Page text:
Interesting that despite difference in access to a NICU, the two sites had similar admission rate to the NICU (1%). The site near sea level has a level IV NICU within the same building whereas the high-altitude sites does not have a local NICU and the closest NICU is either a flight or drive on a mountainous road away. Thus, we expected that the well newborn nursery at the high-altitude site may manage higher acuity patients compared to the near sea level site to avoid a transfer. This may still be the case though, as we excluded patients that were transferred to the NICU prior to their routine SpO2 screen or if the SpO2 was measured prior to 24 h of age due to symptoms rather than early discharge, in order to isolate only the SpO2 measurements done purely for screening in asymptomatic infants. Despite difference in access to echocardiograms between the two sites, echocardiograms were also obtained at similar rates at the two sites despite differences in screen pass rates. Our approach was limited to review the indication for echocardiograms, but we suspect the majority were done due to other clinical indications such as findings of murmur on physical examination.

There are several limitations to our study. As a retrospective study with a total sample size of 948 patients, we are limited by the documentation in the chart and limited ability to estimate false negative screen rates. Due to the low incidence of CCHD we were unable to identify any CCHD cases in our population. This could also be due to the improved prenatal detection of CCHD cases that led to prompt NICU admissions at birth and exclusion from our study cohort. This is consistent with similar CCHD screening studies that were unable to identify cases of CCHD in their cohort [19,20,21]. Hence, we could not confirm the effect of the altered CCHD screening protocol on false negative rates. Additionally, we were unable to review birth defect registries for possible false negative cases as the California Birth Defects Monitoring Program Registry monitors ten counties (30% of births in California). The studied population was not in one of those monitored counties [22]. We were however able to confirm follow up and absence of concern for congenital heart disease in 88% of the patients at high altitude. Additionally, there are only two major cardiac centers within California that are near the high-altitude center, of which our near sea level site is one of them and due to partnership between the two sites it is most likely a patient would have been transferred to our center. We were also limited by the SpO2 values actually performed. Thus, when applying the AAP-Kemper algorithm to the patients at high altitude, we were not able to assess the overall false positive rate of the algorithm as the patients did not always have a repeated measurement that would have been triggered by that algorithm. None the less, our findings that an altered pass threshold reducing the need for repeat measurements is important. Additionally, in the context of recent recommendations that reduce the number of repeat screens before considering a screen as a failed screen, this should be evaluated further specifically at higher altitude.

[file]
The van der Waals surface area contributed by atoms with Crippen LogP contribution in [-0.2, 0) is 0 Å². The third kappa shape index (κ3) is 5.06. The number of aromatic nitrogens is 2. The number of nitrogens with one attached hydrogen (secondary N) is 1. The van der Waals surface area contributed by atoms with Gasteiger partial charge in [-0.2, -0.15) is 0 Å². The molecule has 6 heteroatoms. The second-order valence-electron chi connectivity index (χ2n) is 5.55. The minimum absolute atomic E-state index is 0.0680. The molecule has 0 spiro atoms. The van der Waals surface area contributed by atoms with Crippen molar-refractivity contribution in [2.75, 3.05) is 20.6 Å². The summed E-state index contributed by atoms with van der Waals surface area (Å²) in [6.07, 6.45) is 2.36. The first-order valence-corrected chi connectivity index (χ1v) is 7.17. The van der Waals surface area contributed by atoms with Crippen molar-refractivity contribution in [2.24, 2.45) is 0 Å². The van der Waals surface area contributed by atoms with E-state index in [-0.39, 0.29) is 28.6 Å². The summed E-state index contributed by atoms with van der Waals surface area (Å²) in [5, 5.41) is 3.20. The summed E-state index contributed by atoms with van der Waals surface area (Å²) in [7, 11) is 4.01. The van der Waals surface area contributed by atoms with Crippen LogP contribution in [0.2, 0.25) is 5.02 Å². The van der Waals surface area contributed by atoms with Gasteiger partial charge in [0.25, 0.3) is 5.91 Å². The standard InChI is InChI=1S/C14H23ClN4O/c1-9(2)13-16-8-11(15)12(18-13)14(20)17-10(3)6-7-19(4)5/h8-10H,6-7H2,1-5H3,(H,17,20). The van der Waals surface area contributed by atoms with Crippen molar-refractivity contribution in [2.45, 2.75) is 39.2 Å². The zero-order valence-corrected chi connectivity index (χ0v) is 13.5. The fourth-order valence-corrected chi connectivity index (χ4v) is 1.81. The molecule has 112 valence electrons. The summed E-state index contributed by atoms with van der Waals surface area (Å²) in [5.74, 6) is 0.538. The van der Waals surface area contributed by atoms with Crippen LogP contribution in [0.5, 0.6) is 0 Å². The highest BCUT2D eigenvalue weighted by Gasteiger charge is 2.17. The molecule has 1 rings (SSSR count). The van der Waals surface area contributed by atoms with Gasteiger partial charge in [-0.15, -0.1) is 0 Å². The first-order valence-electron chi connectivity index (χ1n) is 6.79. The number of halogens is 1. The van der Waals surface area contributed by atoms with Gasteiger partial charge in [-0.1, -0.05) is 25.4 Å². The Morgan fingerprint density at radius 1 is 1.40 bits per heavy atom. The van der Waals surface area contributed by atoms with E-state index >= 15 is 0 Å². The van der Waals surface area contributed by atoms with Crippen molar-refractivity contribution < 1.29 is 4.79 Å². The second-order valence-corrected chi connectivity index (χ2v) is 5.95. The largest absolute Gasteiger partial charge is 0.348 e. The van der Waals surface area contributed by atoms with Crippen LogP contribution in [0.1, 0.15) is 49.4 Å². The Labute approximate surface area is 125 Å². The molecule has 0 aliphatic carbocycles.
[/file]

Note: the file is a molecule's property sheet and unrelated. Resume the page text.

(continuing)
In conclusion, lowering SpO2 CCHD pass threshold by just 2% (from ≥95% to ≥93%) at 6000 ft, significantly increased pass rate on first screen. It also does not appear to increase false negative screens; however, further studies with larger samples will be needed to identify missed CCHD cases and should evaluate the diagnosis of other diseases with hypoxemia as well (i.e., persistent pulmonary hypertension of the newborn). Adjusting the CCHD pass threshold may reduce nursing time associated with unnecessary repeat measurements and may reduce overall healthcare spending due to avoidable echocardiograms. It can also prevent unnecessary transfers to tertiary hospitals. Therefore, an altered screening protocol at high altitudes may reduce parental anxiety of a failed screen due to the additional hospital length of stay and the prohibitive costs of additional diagnostics. Our findings suggest altitudes 5001–7500 ft could consider reducing the threshold to ≥93% similar to our study. However, larger samples are needed to confirm these findings. Using larger samples, it might be possible to come up with a simple algorithm (such as reducing the threshold from 95% by 1% for every 1000 m above sea level). The risk of false negatives with modifications to the thresholds needs to be considered and studied as well. If the passing thresholds for CCHD screening do not change at higher altitude due to risk of false negatives, then other mitigation efforts such as improved local access to echocardiogram should be considered. We recommend that individual high-altitude centers evaluate their CCHD screening algorithm and publish their data to enable AAP and CDC to come up with new algorithms for high-altitude screening.